Nokia's iconic Finnish HQ to become a Microsoft site

Nokia's iconic Finnish HQ to become a Microsoft site

Summary: Microsoft adds Nokia's sprawling Espoo headquarters to the list of assets it's taking over, while Nokia moves to pastures new.

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TOPICS: Nokia
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Nokia House, the sprawling glass structure that has been home to thousands of Nokians since the 1990s, will become a Microsoft site next year.

Following this week's shareholder vote approving the €5.4bn sale of Nokia's devices and services unit to Microsoft, Nokia today told employees who work at headquarters in Espoo, near Helsinki, they'll be moving to a new location.

"Earlier today we communicated to our Nokia House-based employees about their expected future work location," Nokia told ZDNet in a statement.

The good news for staff is that for those that are affected will be moving to a Nokia-owned property also in Espoo, while the majority of the roughly 1,800 staff who work at Nokia House will end up staying at the building thanks to the deal with Microsoft.

"As the majority of employees currently working at our corporate headquarters are focused on devices & services activities and support functions, Nokia House will become a Microsoft site once the deal closes," Nokia said.

Pending regulatory clearances, Microsoft is expected to take over Nokia devices in the first quarter of next year, absorbing some 32,000 of its employees worldwide. Of that total, Microsoft is taking on 4,700 Finnish employees who work in devices and services, who will staff its new mobile R&D in the country.

Nokia sold the 48,000m2 facility last year for €170m but also signed a long-term lease as part of the deal, which Microsoft will take over.

Once the deal with Microsoft is done, Nokia will consist of three main businesses: NSN, its mapping division Here, and Advanced Technologies, which covers patents and tech research.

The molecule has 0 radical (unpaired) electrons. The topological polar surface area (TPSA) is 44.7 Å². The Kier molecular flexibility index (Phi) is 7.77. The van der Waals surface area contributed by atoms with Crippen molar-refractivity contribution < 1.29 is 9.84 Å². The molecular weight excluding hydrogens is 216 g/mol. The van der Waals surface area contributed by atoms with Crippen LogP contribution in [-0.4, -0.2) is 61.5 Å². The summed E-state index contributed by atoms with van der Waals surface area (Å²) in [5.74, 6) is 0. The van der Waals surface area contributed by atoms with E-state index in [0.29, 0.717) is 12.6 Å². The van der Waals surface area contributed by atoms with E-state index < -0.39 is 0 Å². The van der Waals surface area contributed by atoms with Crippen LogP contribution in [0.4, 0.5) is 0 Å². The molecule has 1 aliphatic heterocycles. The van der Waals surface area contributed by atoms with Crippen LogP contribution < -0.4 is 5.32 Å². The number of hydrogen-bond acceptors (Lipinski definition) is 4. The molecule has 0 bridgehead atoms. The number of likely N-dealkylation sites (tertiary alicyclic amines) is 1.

Those staying on with Nokia will move to the Nokia-owned property in Karaportti campus, Espoo, nearby NSN's existing offices. Others will join Nokia's research teams located at Open Innovation House in Otaniemi.

Further reading

Topic: Nokia

Liam Tung

About Liam Tung

Liam Tung is an Australian business technology journalist living a few too many Swedish miles north of Stockholm for his liking. He gained a bachelors degree in economics and arts (cultural studies) at Sydney's Macquarie University, but hacked (without Norse or malicious code for that matter) his way into a career as an enterprise tech, security and telecommunications journalist with ZDNet Australia. These days Liam is a full time freelance technology journalist who writes for several publications.

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13 comments
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  • Has Finland declared a national day of mourning to mark the transition?

    As a U.S. citizen (and not a fan of Microsoft), I feel kind of sorry for the Finns. I've really enjoyed the Nokia products I've owned. My old Nokia 1100 basic cellphone is actually one of my most favorite pieces of tech.
    Userama
    • Why fell sory for them?

      they'll still be working there, and Nokia/MS will still be making top rate hardware.

      Why feel sorry? Because many years ago management and sharholders of Nokia didn't see the future coming with smartphones until it was too late, even though Nokia had the concept long ago?

      with a 99% yes vote by investors, I'm guessing its a day of celebration in Finland - Nokia won't close down and have everything shipped to China, instead Finland will still be the center of the MS handset division.

      Not bad, actually.
      William.Farrel
      • But what will it do?

        It looks like Nokia is being transformed from a electronics manufacturer into a patent troll. That's no cause for celebration for anyone but patent lawyers and certain monopolists who shall remain nameless.
        John L. Ries